Entry Details and Terms

  • To enter, simply add your entry as a comment on this post, send it in a private message to our Facebook Page (Lockerbie Writers – www.facebook.com/groups/lockerbiewriters), or email it to kerrie_mckinnel@hotmail.com. ***Please note, this email address will be different for next month’s entries.*** Entries will be accepted until midnight, Wednesday 31st May 2017.
  • The challenge is open to everyone, including members of Lockerbie Writers.
  • Entries should be fictional, maximum 100 words, based on the prompt. You can enter as many times as you like. All entries must be the entrant’s original work, must not infringe on the rights of any other parties, and should not contain anything which might be considered offensive.
  • By entering, you agree to allow Lockerbie Writers to publish your entry on this blog and on their Facebook page. You will retain the copyright to your work.
  • All entries will be read by at least one member of Lockerbie Writers group, who will decide which entries to publish here/on Facebook. Entries will be judged on criteria such as originality, plot, and enjoyment.
  • If you have any questions, please get in touch!

Writing Challenge Results – April 2017

Last month, Lockerbie Writers set you a new writing challenge, and the response was overwhelming. I’m so thrilled to be able to share some of the best entries with you now, in no particular order – and my only disappointment is that I don’t have the space to share all of them!

Enjoy – and, if you like them, please remember to comment and share!

Inspired? Keep an eye on the blog or our Facebook page for details of our May Writing Challenge, and to find out how you could see your own writing here on our blog.

Missed the original post? Click here for more information.


Challenge: Write a story (in 100 words of less) which is inspired by this photograph.

01-04-14 06 Ancrum Cemetery

Wonder and Loss by Daniel Gillespie

Seeing a man chatting to his wife.
(He is telling her how much he loves and misses her and how he can’t wait to see her again).

Memories come to him in the breeze.
(Sobbing into his handkerchief she had got him as he remembers her, the wind cuts his face).

Reminiscing of days gone by.
(Remembering the first kiss, the proposal and the way she smelt).

He puts his hand on her shoulder and tells her he loves her.
(Resting his calloused hands on her grave and says “I will be back tomorrow and the next…”).

Alive
(dead inside).

 

Grave by Richard Sharp

Here in the graveyard he thought about playing here as a boy. With friends playing hide and seek amongst the bumps other graves and the shadows of the elms. Catch below the shadow of the spire and marbles on the flat gravestones.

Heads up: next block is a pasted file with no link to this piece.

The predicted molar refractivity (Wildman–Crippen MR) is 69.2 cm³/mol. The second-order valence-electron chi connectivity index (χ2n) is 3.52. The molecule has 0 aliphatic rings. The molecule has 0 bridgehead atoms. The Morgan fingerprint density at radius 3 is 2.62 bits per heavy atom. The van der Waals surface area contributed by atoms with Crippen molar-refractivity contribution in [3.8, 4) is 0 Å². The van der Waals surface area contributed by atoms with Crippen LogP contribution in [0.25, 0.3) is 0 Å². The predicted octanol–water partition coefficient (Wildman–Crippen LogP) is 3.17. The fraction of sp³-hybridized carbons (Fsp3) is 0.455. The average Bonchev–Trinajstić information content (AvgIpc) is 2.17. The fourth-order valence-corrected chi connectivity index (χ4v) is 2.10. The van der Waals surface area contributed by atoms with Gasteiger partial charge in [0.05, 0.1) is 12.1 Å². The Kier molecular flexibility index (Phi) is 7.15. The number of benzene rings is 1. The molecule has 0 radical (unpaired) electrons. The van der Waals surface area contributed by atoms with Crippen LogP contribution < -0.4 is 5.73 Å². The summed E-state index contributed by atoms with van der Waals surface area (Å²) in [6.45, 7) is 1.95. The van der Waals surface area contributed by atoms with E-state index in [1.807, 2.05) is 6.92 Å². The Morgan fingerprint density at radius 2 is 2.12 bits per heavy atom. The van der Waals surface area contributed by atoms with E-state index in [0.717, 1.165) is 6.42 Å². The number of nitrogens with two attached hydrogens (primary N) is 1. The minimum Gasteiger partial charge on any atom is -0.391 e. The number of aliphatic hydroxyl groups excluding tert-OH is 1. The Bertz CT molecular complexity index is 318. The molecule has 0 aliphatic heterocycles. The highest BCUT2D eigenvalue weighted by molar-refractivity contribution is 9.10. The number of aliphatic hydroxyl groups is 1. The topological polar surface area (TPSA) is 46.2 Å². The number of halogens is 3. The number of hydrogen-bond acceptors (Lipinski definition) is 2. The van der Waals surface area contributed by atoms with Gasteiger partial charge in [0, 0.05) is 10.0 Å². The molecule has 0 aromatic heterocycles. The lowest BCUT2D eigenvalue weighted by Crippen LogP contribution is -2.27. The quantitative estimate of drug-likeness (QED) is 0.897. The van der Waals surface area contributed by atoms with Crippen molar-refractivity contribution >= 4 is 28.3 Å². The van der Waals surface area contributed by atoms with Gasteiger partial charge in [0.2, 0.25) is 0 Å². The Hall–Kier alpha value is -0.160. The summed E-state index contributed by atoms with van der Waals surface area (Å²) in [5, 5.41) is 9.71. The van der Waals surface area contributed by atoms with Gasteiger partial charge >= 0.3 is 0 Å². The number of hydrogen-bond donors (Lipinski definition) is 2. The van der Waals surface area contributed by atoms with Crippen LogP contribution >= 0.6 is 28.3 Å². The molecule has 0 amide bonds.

He remembered the story that the older boys had tried to frighten him with. “Fall asleep in a graveyard and you’ll stay there for ever.”

But now all he could think about was “It’s been two hundred years. It say so on my headstone above me. Can I have been asleep so long. When will someone wake me up?”

 

‘Much Missed’ Mary by Mark Morris

‘Much Missed’ Mary rolled over within her casket. “Is it just me or has it gone quiet?” she said.

“No, it’s like the grave out there.” ‘Beloved’ Brian laughed, his voice slurred and guttural. He’d been dead longer than most of the residents at Serenity Meadows – his jaw had fallen free from his skull a decade ago.

“Do you think we’ve been forgotten?” Mary continued, looking upward in the dark, trying not to imagine the earth pressing down.

“Of course not. Just ask them … after all, isn’t everyone who ever knew us both down here too …?”

 

Never Cross a Dead Man by Paula Nicolson

The woman knelt at her husband’s grave holding a forlorn bunch of daffodils. She showed no remorse when she regaled her tales of holiday romances, a newly purchased diamond ring and fur coats. But her laughter turned to screams when she saw a hand rise from the freshly tossed top soil; it grabbed her wrist and another, her ankle.

Only the dead were a witness to her demise as she was pulled sobbing and kicking to an untimely and suffocating embrace. Her disappearance became a local mystery, punctuated only by her fur coat and diamond ring found on his grave.

 

 

Hidden Treasure by Kath J. Rennie

They hunched together, as a pack of wolves, waiting for the demonstration to begin. Hopefully, mother would come through the universal veil and give the answer they sought after.

They knew she hadn’t been buried wearing ‘The million pound diamond necklace’. They had checked her over, two days before-hand, when in the chapel-of-rest.

They are chosen by Madam Cattrel, to receive a message.

“Remember, my loving step-daughters, where I used to keep my money? Down, inside my brassiere. Hahahahahaha…..I knew you would not dare, be so invasive. Revenge is sweet, darlings!”